It took three tries, but on Tuesday afternoon I finally got my first of two Covid-19 vaccine shots.
I got it at the parking lot behind “the shopping destination formerly known as Edgewood Mall,” which is now called Uptown McComb. It was my first time at the vaccination site since Feb. 5, when I went there as a bystander to see how things were going.
The state Department of Health, the National Guard and whomever else manages the site made a good change.
Specifically, they set up two lines of cars in the west parking lot beside J.C. Penney’s and Belk. This keeps vehicles moving steadily and keeps the line off Veterans Boulevard.
My wife originally set up my appointment for the first shot on Friday, March 19. As it approached, I realized we had to go out of town that afternoon, and spending an hour or more in line at the mall would delay my work for Saturday’s paper.
So I cancelled the appointment, much to the annoyance of anybody who found out about it. I got a bunch of health lectures over the weekend, so on Monday morning, I went online to reschedule.
I figured the earliest available dates would be two or three weeks away, but I could have gone that afternoon if I wished. Instead, I set it up for 9:20 Tuesday morning.
Anticipating a long wait, I was surprised to drive along the road north of the mall, nearly all the way to where cars turned into the parking lot toward the big white tents.
It looked like I would be done within a few minutes, but suddenly the lines were still.
After a couple of minutes, a nurse came to my car and said they had to shut down because lightning was heading toward McComb. She told me to come back around 1 p.m. if the weather improved.
We got a pretty good rain the rest of the morning. I kept an ear out, and every few minutes you’d hear the rumble of thunder.
I waited till 1:20 p.m., figuring it was 50/50 that the shots had resumed. They had, and apparently everybody whose vaccination got postponed that morning showed up right before I did.
A sign directed drivers into the mall parking lot alongside the former Penney’s location. I got in the left-hand lane, but if you go there, I suggest you try the right-hand one. It is basically the inside lane and will save you a couple of minutes on your trip to the tents.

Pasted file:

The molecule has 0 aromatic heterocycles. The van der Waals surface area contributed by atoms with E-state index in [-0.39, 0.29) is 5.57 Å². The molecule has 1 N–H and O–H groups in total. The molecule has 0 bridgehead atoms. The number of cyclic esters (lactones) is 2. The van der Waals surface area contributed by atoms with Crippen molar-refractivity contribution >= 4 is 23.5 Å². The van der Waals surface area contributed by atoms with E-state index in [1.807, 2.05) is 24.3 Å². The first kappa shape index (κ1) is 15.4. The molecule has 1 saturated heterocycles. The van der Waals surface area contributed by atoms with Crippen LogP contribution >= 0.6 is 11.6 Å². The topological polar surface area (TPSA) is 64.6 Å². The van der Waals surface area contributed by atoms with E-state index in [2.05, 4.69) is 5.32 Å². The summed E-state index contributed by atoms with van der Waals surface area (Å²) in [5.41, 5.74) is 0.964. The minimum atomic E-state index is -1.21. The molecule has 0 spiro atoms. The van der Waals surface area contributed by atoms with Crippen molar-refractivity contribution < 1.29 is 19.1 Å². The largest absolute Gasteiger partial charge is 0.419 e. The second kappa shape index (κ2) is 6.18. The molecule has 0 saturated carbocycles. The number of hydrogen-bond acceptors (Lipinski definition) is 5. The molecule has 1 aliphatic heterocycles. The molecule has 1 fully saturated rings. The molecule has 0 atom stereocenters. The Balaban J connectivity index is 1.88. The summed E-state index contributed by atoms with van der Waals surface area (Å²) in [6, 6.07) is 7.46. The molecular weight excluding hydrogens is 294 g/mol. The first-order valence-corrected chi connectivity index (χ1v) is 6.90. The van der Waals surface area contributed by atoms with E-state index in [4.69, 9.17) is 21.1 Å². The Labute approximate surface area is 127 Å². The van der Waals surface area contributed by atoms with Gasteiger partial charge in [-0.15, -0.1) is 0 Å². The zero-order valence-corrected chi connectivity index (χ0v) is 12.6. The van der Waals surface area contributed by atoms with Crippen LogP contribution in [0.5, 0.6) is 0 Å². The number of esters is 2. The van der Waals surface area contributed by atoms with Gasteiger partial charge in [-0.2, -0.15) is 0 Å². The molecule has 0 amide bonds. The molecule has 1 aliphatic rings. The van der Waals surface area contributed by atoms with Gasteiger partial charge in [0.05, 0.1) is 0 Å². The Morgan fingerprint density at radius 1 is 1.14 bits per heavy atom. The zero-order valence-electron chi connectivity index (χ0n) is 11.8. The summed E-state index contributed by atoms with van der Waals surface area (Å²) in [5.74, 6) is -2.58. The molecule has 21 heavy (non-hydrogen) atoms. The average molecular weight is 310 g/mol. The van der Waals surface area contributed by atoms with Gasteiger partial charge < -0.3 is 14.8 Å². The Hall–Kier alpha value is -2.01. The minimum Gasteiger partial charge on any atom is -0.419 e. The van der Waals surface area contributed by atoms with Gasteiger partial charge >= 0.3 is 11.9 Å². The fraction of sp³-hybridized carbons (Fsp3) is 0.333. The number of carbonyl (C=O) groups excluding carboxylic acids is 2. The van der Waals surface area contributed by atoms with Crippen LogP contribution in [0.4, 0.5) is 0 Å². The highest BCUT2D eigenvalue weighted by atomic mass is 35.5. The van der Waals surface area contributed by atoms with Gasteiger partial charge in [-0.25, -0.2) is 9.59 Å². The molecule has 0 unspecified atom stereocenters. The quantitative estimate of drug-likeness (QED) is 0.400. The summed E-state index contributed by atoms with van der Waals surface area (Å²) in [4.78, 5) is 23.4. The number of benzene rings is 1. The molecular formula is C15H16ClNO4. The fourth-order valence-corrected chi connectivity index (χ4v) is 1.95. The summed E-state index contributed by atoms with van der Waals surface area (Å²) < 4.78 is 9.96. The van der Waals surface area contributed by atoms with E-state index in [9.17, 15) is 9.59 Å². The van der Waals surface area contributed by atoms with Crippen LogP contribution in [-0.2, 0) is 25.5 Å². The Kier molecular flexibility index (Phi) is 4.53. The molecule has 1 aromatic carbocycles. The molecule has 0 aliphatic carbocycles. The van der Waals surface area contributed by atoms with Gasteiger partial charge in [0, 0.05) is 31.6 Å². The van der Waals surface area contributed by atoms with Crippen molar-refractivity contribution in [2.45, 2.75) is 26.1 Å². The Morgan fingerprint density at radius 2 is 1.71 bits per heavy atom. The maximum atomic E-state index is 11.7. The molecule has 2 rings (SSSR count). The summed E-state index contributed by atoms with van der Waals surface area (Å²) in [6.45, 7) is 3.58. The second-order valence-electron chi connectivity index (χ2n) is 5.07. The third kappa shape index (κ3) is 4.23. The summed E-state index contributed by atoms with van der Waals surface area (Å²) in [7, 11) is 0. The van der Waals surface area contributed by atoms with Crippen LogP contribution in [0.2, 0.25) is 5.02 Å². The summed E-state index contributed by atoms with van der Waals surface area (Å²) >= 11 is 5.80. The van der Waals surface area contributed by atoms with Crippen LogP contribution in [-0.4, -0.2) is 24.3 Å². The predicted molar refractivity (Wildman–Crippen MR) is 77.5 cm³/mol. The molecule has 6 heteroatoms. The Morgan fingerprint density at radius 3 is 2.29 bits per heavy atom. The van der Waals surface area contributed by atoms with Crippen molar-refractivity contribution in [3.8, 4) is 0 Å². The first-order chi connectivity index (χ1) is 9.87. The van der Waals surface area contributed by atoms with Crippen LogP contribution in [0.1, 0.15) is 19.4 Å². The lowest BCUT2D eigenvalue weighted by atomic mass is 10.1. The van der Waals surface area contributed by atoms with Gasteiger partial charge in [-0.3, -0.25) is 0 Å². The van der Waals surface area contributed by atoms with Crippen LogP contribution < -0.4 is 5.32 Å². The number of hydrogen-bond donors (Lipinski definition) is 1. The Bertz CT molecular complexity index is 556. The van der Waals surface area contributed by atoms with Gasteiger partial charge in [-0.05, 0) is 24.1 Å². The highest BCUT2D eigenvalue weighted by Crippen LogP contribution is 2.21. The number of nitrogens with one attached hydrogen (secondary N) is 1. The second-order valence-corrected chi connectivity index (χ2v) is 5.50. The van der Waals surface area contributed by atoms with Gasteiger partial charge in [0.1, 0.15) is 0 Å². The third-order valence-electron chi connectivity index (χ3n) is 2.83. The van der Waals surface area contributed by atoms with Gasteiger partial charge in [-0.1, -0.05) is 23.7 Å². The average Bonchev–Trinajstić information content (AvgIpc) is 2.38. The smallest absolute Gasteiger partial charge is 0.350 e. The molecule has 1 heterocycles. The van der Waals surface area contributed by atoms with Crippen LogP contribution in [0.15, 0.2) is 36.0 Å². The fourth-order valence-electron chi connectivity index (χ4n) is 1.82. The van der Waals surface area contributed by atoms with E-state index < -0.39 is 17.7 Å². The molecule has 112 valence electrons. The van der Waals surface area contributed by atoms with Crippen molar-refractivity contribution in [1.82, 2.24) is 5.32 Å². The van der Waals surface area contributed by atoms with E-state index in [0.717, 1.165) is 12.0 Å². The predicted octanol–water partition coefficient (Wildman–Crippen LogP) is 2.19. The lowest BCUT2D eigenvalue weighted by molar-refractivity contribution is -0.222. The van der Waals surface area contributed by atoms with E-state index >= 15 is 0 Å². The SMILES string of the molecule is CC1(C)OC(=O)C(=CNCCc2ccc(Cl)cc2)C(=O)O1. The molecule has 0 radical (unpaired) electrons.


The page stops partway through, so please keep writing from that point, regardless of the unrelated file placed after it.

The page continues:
It took almost an hour to get to the first tent, where staffers confirmed your ID. In a few more minutes, I pulled into one of the two vaccination tents, where a guy asked a couple of questions and put a “14:30” sticky note on my dashboard to tell the exit staff what time I arrived.
The shot itself was quick and easy. There was much less of a needle sting or any other discomfort than I expected, mostly because I didn’t know what to expect.
Afterward, I drove to a parking place to wait 15 minutes to make sure there was no reaction to the shot. I got back to the office at 2:50, making it a roughly 90-minute round trip. Not bad for a dose of pandemic protection.
By the time I returned, an e-mail was waiting for me, reminding me to schedule my second shot in four weeks. I set it up on another Tuesday but plan to switch that date because of what happened at home that evening.
Close to midnight, Mary Ann’s cell phone rang in the kitchen. That is either bad news or a wrong number.
It was our daughter Audrey, who wanted her mom to talk her off the ledge from a nasty reaction to her second dose that day.
I could hear Audrey shivering on the phone as she fought feverish chills, a headache, nausea and body aches. This didn’t set in until 10 p.m., 12 hours after she got the shot.
Mrs. Ryan did not wake up when her phone rang, and I did not wake her. I assumed the counselor duties. Audrey had already taken Tylenol, so I told her to cover up, try to doze off and plan on skipping work the next day.
It struck me that if I get anything like those symptoms in four weeks, the last place I will want to be is at the office, trying to do some work when my brain is wiped out. So I’m going to move my second-shot appointment to Friday, hoping that I’ll be home for the weekend by the time my immune system goes haywire.
The big picture is that the shots are available — at the mall and several other locations. And the lines are moving. Every day and every shot brings us closer to the end of this pandemic.